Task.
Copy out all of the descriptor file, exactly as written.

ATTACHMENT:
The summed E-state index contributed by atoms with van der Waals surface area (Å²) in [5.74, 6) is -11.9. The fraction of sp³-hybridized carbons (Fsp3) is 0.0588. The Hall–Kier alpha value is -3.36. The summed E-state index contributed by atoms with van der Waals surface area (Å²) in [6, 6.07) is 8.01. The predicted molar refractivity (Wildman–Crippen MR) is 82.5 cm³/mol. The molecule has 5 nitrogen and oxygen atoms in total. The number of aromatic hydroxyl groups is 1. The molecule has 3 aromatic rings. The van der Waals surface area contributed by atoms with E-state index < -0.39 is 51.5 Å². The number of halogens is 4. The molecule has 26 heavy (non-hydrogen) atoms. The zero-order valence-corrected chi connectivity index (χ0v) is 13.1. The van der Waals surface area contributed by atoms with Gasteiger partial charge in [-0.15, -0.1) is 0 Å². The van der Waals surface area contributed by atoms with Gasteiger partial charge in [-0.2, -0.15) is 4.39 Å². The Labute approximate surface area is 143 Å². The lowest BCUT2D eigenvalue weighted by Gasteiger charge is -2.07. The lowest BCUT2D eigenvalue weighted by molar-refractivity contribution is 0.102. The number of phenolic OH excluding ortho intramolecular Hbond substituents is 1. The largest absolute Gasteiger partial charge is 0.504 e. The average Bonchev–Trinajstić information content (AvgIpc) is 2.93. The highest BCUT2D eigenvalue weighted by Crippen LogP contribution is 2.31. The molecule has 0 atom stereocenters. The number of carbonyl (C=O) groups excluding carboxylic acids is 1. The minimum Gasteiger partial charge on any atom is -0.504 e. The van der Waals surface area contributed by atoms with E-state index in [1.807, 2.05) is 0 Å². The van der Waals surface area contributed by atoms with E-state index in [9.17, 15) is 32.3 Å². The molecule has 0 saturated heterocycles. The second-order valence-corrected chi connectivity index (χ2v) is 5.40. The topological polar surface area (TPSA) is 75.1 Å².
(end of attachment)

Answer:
The summed E-state index contributed by atoms with van der Waals surface area (Å²) in [5.74, 6) is -11.9. The fraction of sp³-hybridized carbons (Fsp3) is 0.0588. The Hall–Kier alpha value is -3.36. The summed E-state index contributed by atoms with van der Waals surface area (Å²) in [6, 6.07) is 8.01. The predicted molar refractivity (Wildman–Crippen MR) is 82.5 cm³/mol. The molecule has 5 nitrogen and oxygen atoms in total. The number of aromatic hydroxyl groups is 1. The molecule has 3 aromatic rings. The van der Waals surface area contributed by atoms with E-state index < -0.39 is 51.5 Å². The number of halogens is 4. The molecule has 26 heavy (non-hydrogen) atoms. The zero-order valence-corrected chi connectivity index (χ0v) is 13.1. The van der Waals surface area contributed by atoms with Gasteiger partial charge in [-0.15, -0.1) is 0 Å². The van der Waals surface area contributed by atoms with Gasteiger partial charge in [-0.2, -0.15) is 4.39 Å². The Labute approximate surface area is 143 Å². The lowest BCUT2D eigenvalue weighted by Gasteiger charge is -2.07. The lowest BCUT2D eigenvalue weighted by molar-refractivity contribution is 0.102. The number of phenolic OH excluding ortho intramolecular Hbond substituents is 1. The largest absolute Gasteiger partial charge is 0.504 e. The average Bonchev–Trinajstić information content (AvgIpc) is 2.93. The highest BCUT2D eigenvalue weighted by Crippen LogP contribution is 2.31. The molecule has 0 atom stereocenters. The number of carbonyl (C=O) groups excluding carboxylic acids is 1. The minimum Gasteiger partial charge on any atom is -0.504 e. The van der Waals surface area contributed by atoms with E-state index in [1.807, 2.05) is 0 Å². The van der Waals surface area contributed by atoms with E-state index in [9.17, 15) is 32.3 Å². The molecule has 0 saturated heterocycles. The second-order valence-corrected chi connectivity index (χ2v) is 5.40. The topological polar surface area (TPSA) is 75.1 Å².